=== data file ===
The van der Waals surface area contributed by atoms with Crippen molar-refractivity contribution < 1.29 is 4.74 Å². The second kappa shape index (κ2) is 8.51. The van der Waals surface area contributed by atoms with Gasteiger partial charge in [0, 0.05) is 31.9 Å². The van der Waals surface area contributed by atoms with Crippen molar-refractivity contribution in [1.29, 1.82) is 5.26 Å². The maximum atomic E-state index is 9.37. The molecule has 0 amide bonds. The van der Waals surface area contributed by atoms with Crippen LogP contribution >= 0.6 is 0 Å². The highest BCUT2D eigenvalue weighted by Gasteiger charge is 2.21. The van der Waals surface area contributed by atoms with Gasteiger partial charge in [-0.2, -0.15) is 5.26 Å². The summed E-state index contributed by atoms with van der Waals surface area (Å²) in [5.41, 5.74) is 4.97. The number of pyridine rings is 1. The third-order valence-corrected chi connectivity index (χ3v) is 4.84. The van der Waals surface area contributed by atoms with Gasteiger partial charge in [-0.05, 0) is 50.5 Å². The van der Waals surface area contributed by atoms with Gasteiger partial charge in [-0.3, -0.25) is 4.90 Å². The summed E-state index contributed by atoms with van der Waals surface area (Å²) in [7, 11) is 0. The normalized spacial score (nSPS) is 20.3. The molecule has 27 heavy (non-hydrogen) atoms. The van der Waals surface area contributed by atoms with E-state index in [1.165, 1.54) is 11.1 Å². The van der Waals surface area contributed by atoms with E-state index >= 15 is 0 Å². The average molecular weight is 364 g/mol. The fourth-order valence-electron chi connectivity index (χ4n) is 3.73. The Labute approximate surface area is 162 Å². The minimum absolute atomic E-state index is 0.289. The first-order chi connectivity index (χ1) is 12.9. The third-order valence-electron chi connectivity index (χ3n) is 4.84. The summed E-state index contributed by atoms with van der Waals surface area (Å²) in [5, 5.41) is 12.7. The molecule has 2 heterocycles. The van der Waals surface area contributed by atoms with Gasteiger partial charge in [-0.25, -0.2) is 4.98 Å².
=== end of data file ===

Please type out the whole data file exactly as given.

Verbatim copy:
The van der Waals surface area contributed by atoms with Crippen molar-refractivity contribution < 1.29 is 4.74 Å². The second kappa shape index (κ2) is 8.51. The van der Waals surface area contributed by atoms with Gasteiger partial charge in [0, 0.05) is 31.9 Å². The van der Waals surface area contributed by atoms with Crippen molar-refractivity contribution in [1.29, 1.82) is 5.26 Å². The maximum atomic E-state index is 9.37. The molecule has 0 amide bonds. The van der Waals surface area contributed by atoms with Crippen LogP contribution >= 0.6 is 0 Å². The highest BCUT2D eigenvalue weighted by Gasteiger charge is 2.21. The van der Waals surface area contributed by atoms with Gasteiger partial charge in [-0.2, -0.15) is 5.26 Å². The summed E-state index contributed by atoms with van der Waals surface area (Å²) in [5.41, 5.74) is 4.97. The number of pyridine rings is 1. The third-order valence-corrected chi connectivity index (χ3v) is 4.84. The van der Waals surface area contributed by atoms with Gasteiger partial charge in [-0.05, 0) is 50.5 Å². The van der Waals surface area contributed by atoms with Gasteiger partial charge in [-0.3, -0.25) is 4.90 Å². The summed E-state index contributed by atoms with van der Waals surface area (Å²) in [7, 11) is 0. The normalized spacial score (nSPS) is 20.3. The molecule has 27 heavy (non-hydrogen) atoms. The van der Waals surface area contributed by atoms with E-state index in [1.165, 1.54) is 11.1 Å². The van der Waals surface area contributed by atoms with E-state index >= 15 is 0 Å². The average molecular weight is 364 g/mol. The fourth-order valence-electron chi connectivity index (χ4n) is 3.73. The Labute approximate surface area is 162 Å². The minimum absolute atomic E-state index is 0.289. The first-order chi connectivity index (χ1) is 12.9. The third-order valence-electron chi connectivity index (χ3n) is 4.84. The summed E-state index contributed by atoms with van der Waals surface area (Å²) in [5, 5.41) is 12.7. The molecule has 2 heterocycles. The van der Waals surface area contributed by atoms with Gasteiger partial charge in [-0.25, -0.2) is 4.98 Å².